Education

Principals complain of uncomfortable prefabs

Bongani Nkosi

The Gauteng education department appears to be battling with the demand for more school classrooms caused by high migration rates into the province.

Prefabricated classrooms are proliferating in Gauteng as pupil numbers  soar, but principals say they hamper learning. (Delwyn Verasamy, MG)

The proliferation of prefabricated classrooms in Gauteng bears witness to the provincial education department's failure yet again to prepare adequately for the annual growth in pupil numbers, principals and activists in ­Johannesburg told the Mail & Guardian.

In a two-day survey this week, the M&G counted nearly 40 prefab classrooms at 14 schools across five Gauteng communities it visited.

An Eldorado Park principal who asked not be named said the corrugated iron "containers" started "flooding" the township's schools five years ago when the number of pupils applying for places increased.

But the structures have a "negative impact on both learning and teaching" because they are uncomfortable, said the principal.

Temperature control
They are very hot in summer and cold in winter, she said. "It's excessively cold during winter. During the first two periods, children freeze to the extent that they cannot write."

Eldorado Park Secondary and Eldomaine Primary schools, located along the township's main road, have eight prefabs between them. "[Eldorado Park schools] have been getting extra containers for years," said the principal.

Historically, Eldorado Park has never had enough schools and population growth in the area and surrounding communities continues to put pressure on existing schools, she said. "There should be a new school in Eldorado Park."

Hope Malgas, the chairperson of Parliament's portfolio committee on basic education, told the house early last year that prefabricated schools needed to be considered inappropriate structures given their short lifespan.

In October 2011, then grade R pupil Lewis Wynne had both his legs amputated after a fallen tree crushed his prefab classroom at Carter Primary School in Alexandra.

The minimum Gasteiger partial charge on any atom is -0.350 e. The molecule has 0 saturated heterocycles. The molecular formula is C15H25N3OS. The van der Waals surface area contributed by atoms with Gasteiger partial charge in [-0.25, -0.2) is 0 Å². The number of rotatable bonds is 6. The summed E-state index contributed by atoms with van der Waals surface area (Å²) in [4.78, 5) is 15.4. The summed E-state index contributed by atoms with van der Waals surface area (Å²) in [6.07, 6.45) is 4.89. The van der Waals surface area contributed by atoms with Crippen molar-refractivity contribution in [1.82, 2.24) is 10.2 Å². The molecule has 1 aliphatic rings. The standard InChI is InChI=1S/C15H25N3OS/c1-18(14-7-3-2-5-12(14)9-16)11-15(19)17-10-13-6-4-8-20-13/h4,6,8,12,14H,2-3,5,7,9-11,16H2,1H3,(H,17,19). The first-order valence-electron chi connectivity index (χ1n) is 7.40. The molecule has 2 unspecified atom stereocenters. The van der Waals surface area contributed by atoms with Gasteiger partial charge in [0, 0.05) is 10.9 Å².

The largest number of prefab classrooms the M&G noted this week were at the Moses Maren Mission, a technical secondary school outside Lenasia.

The school has 10 prefabs and neighbouring Olifantsvlei Primary has two. Bhayzer Miya, a community activist in Thembelihle, an informal settlement in Lenasia, said the structures at Moses Maren had accumulated over the years.

A 10-year problem
Miya lashed out at the provincial department for not building enough new schools for Lenasia's ­communities. "We have experienced problems with admissions for 10 years.

Each year, we have pupils who battle to find schools." Though "the containers are better than nothing" because they accommodate "stranded" pupils, Miya said a new school should have been built already. "Instead of building schools, the department takes shortcuts and supplies containers."

This week, many pupils in Thembelihle remained unplaced in any school, Miya said. All three primary schools in Lenasia now have four prefab structures between them, but Miya believed at least one more would be supplied.

Schools have one of two options: either to accept the prefabs or increase pupil/teacher ratios by packing even more into existing classrooms. Even relatively well-off schools can be affected. The M&G counted eight prefabs at Berea Primary.

But a principal in Alexandra whose school also has prefabs said there were benefits to accepting the structures. "The more classes you have, the more teachers you get; [that is] the positive." The department distributed 2 000 prefabs in 2011 alone.

But the structures are not a makeshift intervention, spokesperson Charles Phahlane said. "These classrooms meet the [South African Bureau of Standards] quality measures.

They are well insulated and have a life span of about 30 years. They are not temporary structures," said Phahlane. Given "the high rate of migration to the province", Gauteng has a backlog of nearly 200 schools. It has formed partnerships "to speed up the building of new schools," said Phahlane.


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